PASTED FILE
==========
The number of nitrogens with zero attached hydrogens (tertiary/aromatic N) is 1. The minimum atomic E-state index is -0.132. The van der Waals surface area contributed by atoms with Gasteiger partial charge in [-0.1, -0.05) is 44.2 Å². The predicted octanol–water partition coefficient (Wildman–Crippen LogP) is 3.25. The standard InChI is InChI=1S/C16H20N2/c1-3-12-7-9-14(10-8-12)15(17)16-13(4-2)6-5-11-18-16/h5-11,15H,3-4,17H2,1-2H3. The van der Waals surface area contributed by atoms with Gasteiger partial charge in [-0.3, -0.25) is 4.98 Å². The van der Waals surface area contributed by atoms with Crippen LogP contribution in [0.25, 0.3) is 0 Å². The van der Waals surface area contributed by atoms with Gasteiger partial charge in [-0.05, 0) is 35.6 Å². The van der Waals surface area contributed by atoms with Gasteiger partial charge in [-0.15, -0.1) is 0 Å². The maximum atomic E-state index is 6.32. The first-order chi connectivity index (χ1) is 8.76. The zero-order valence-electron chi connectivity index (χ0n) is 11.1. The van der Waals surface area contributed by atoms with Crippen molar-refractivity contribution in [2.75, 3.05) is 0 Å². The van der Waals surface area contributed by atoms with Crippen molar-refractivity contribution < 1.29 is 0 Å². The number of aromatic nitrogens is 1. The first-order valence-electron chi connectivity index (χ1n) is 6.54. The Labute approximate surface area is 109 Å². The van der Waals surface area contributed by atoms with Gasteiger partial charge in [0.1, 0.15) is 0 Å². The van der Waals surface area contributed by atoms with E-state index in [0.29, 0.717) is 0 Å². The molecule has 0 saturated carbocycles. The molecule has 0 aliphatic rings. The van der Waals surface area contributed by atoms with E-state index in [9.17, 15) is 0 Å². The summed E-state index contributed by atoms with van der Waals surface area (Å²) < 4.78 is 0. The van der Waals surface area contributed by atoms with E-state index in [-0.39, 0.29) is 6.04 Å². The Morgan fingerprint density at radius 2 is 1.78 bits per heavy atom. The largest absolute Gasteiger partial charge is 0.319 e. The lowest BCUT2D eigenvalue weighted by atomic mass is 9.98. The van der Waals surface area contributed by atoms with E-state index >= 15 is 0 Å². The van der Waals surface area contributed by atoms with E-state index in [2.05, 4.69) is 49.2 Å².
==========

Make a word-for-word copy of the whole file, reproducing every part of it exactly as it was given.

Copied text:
The number of nitrogens with zero attached hydrogens (tertiary/aromatic N) is 1. The minimum atomic E-state index is -0.132. The van der Waals surface area contributed by atoms with Gasteiger partial charge in [-0.1, -0.05) is 44.2 Å². The predicted octanol–water partition coefficient (Wildman–Crippen LogP) is 3.25. The standard InChI is InChI=1S/C16H20N2/c1-3-12-7-9-14(10-8-12)15(17)16-13(4-2)6-5-11-18-16/h5-11,15H,3-4,17H2,1-2H3. The van der Waals surface area contributed by atoms with Gasteiger partial charge in [-0.3, -0.25) is 4.98 Å². The van der Waals surface area contributed by atoms with Crippen LogP contribution in [0.25, 0.3) is 0 Å². The van der Waals surface area contributed by atoms with Gasteiger partial charge in [-0.05, 0) is 35.6 Å². The van der Waals surface area contributed by atoms with Gasteiger partial charge in [-0.15, -0.1) is 0 Å². The maximum atomic E-state index is 6.32. The first-order chi connectivity index (χ1) is 8.76. The zero-order valence-electron chi connectivity index (χ0n) is 11.1. The van der Waals surface area contributed by atoms with Crippen molar-refractivity contribution in [2.75, 3.05) is 0 Å². The van der Waals surface area contributed by atoms with Crippen molar-refractivity contribution < 1.29 is 0 Å². The number of aromatic nitrogens is 1. The first-order valence-electron chi connectivity index (χ1n) is 6.54. The Labute approximate surface area is 109 Å². The van der Waals surface area contributed by atoms with Gasteiger partial charge in [0.1, 0.15) is 0 Å². The van der Waals surface area contributed by atoms with E-state index in [0.29, 0.717) is 0 Å². The molecule has 0 saturated carbocycles. The molecule has 0 aliphatic rings. The van der Waals surface area contributed by atoms with E-state index in [9.17, 15) is 0 Å². The summed E-state index contributed by atoms with van der Waals surface area (Å²) < 4.78 is 0. The van der Waals surface area contributed by atoms with E-state index in [-0.39, 0.29) is 6.04 Å². The Morgan fingerprint density at radius 2 is 1.78 bits per heavy atom. The largest absolute Gasteiger partial charge is 0.319 e. The lowest BCUT2D eigenvalue weighted by atomic mass is 9.98. The van der Waals surface area contributed by atoms with E-state index >= 15 is 0 Å². The van der Waals surface area contributed by atoms with E-state index in [2.05, 4.69) is 49.2 Å².